Commercial Water Heaters
Commercial water heaters include a wide range of equipment that heats potable water for purposes other than space heating. Businesses with commercial water heaters range from office buildings, which typically use very little hot water, to restaurants, which may use large volumes. Although there are electric and oil-fired commercial water heaters, gas-fired equipment accounts for most of the energy consumption of this product category
The Energy Policy and Conservation Act of 1975 (EPCA) directs the U.S. Department of Energy (DOE) to establish energy conservation standards for certain commercial and industrial equipment, including commercial water heaters. EPCA requires that each time the American Society of Heating, Refrigerating and Air-Conditioning Engineers, Inc. (ASHRAE) Standard 90.1 is amended, DOE must assess whether there is a need to update the uniform national energy conservation standards for the same equipment covered under EPCA. ASHRAE officially released an amended version of Standard 90.1-2013 on October 9, 2013, thereby triggering DOE's related obligations under EPCA.
In May 2016, DOE proposed new standards for commercial water heating equipment. The proposed standards include modest decreases in stand-by losses for all hot water storage tanks. DOE also proposes significant improvements to gas-fired storage and instantaneous water heaters, from 80% to either 94% or 95% minimum thermal efficiency depending upon equipment type. These thermal efficiency levels would require commercial hot water heater manufacturers to use heat reclamation technology to condense water vapor from combustion exhaust gases.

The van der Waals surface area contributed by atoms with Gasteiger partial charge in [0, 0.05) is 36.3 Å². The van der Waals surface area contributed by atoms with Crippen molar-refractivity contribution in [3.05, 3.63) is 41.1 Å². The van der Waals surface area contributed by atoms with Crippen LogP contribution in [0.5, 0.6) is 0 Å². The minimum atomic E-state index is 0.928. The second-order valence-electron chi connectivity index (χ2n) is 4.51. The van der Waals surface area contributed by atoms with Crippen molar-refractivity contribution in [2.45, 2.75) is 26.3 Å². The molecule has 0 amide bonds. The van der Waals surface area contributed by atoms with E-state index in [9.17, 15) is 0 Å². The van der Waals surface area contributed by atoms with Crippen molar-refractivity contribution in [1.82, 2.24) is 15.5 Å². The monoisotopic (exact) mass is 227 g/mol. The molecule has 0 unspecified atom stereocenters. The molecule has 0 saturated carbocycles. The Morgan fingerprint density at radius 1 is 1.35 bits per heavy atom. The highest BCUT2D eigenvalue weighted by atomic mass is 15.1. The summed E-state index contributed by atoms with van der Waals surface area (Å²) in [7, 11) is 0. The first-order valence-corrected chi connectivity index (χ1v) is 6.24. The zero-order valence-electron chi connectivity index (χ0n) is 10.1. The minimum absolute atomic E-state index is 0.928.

Residential-duty commercial water heaters are designed to supply hot water to businesses with hot water consumption patterns similar to residences. DOE proposes to subject this class of commercial water heaters to separate efficiency standards. The proposed standards for gas-fired residential duty commercial water heaters would also require exhaust gas vapor condensation technology.
According to DOE estimates, the 2016 commercial water heater standards will lower national energy usage by 1.8 quadrillion Btus, save consumers between $2.3 and $6.8 billion, and reduce CO2 emissions by 98 million metric tons over 30 years of sales.
The final rule is expected in November 2016 and will take effect 3 years after publication.
Technology options for improving efficiency include the use of condensing technology for gas-fired water heaters and improved insulation for tanks on all storage models.
The proposed 2016 commercial water heater standards would also bring the efficiency requirements for gas-fired residential duty commercial water heaters in line with the efficiency standard for gas-fire residential water heaters. However, there would be no electric commercial water heater equivalent to the residential electric water heater efficiency standard requirement of heat pump levels of efficiency for tanks over 55 gallons.
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Timeline reflects state standards from 2001 to present; federal standards from inception to present.